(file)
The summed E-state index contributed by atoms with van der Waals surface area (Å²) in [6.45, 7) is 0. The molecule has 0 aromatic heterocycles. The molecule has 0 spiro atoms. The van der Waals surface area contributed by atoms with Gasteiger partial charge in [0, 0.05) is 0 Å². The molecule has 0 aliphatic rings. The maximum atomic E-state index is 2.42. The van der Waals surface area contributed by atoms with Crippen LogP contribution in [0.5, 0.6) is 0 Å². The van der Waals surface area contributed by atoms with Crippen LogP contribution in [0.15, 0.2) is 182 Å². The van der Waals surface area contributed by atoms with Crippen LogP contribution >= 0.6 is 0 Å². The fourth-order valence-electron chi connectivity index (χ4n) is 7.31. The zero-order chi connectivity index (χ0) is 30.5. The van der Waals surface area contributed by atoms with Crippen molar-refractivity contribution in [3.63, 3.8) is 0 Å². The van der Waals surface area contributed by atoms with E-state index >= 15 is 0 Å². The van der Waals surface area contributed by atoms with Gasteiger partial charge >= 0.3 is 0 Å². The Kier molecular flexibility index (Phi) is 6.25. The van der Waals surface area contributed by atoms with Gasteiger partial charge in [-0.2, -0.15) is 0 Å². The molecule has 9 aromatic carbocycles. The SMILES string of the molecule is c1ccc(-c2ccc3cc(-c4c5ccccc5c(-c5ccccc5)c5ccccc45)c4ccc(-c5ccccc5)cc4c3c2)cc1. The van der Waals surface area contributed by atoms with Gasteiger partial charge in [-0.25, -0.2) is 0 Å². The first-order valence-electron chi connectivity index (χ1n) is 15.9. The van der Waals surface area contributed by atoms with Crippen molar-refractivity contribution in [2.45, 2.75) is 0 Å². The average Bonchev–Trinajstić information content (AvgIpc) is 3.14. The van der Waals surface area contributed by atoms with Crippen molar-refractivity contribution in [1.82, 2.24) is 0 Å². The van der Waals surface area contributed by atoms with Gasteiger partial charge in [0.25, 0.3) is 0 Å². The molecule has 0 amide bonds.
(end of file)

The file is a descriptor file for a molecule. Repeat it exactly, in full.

The summed E-state index contributed by atoms with van der Waals surface area (Å²) in [6.45, 7) is 0. The molecule has 0 aromatic heterocycles. The molecule has 0 spiro atoms. The van der Waals surface area contributed by atoms with Gasteiger partial charge in [0, 0.05) is 0 Å². The molecule has 0 aliphatic rings. The maximum atomic E-state index is 2.42. The van der Waals surface area contributed by atoms with Crippen LogP contribution in [0.5, 0.6) is 0 Å². The van der Waals surface area contributed by atoms with Crippen LogP contribution in [0.15, 0.2) is 182 Å². The van der Waals surface area contributed by atoms with Crippen LogP contribution >= 0.6 is 0 Å². The fourth-order valence-electron chi connectivity index (χ4n) is 7.31. The zero-order chi connectivity index (χ0) is 30.5. The van der Waals surface area contributed by atoms with Crippen molar-refractivity contribution in [3.63, 3.8) is 0 Å². The van der Waals surface area contributed by atoms with E-state index >= 15 is 0 Å². The van der Waals surface area contributed by atoms with Gasteiger partial charge >= 0.3 is 0 Å². The Kier molecular flexibility index (Phi) is 6.25. The van der Waals surface area contributed by atoms with Gasteiger partial charge in [-0.2, -0.15) is 0 Å². The molecule has 9 aromatic carbocycles. The SMILES string of the molecule is c1ccc(-c2ccc3cc(-c4c5ccccc5c(-c5ccccc5)c5ccccc45)c4ccc(-c5ccccc5)cc4c3c2)cc1. The van der Waals surface area contributed by atoms with Gasteiger partial charge in [-0.25, -0.2) is 0 Å². The first-order valence-electron chi connectivity index (χ1n) is 15.9. The van der Waals surface area contributed by atoms with Crippen molar-refractivity contribution in [2.45, 2.75) is 0 Å². The average Bonchev–Trinajstić information content (AvgIpc) is 3.14. The van der Waals surface area contributed by atoms with Crippen molar-refractivity contribution in [1.82, 2.24) is 0 Å². The van der Waals surface area contributed by atoms with Gasteiger partial charge in [0.25, 0.3) is 0 Å². The molecule has 0 amide bonds.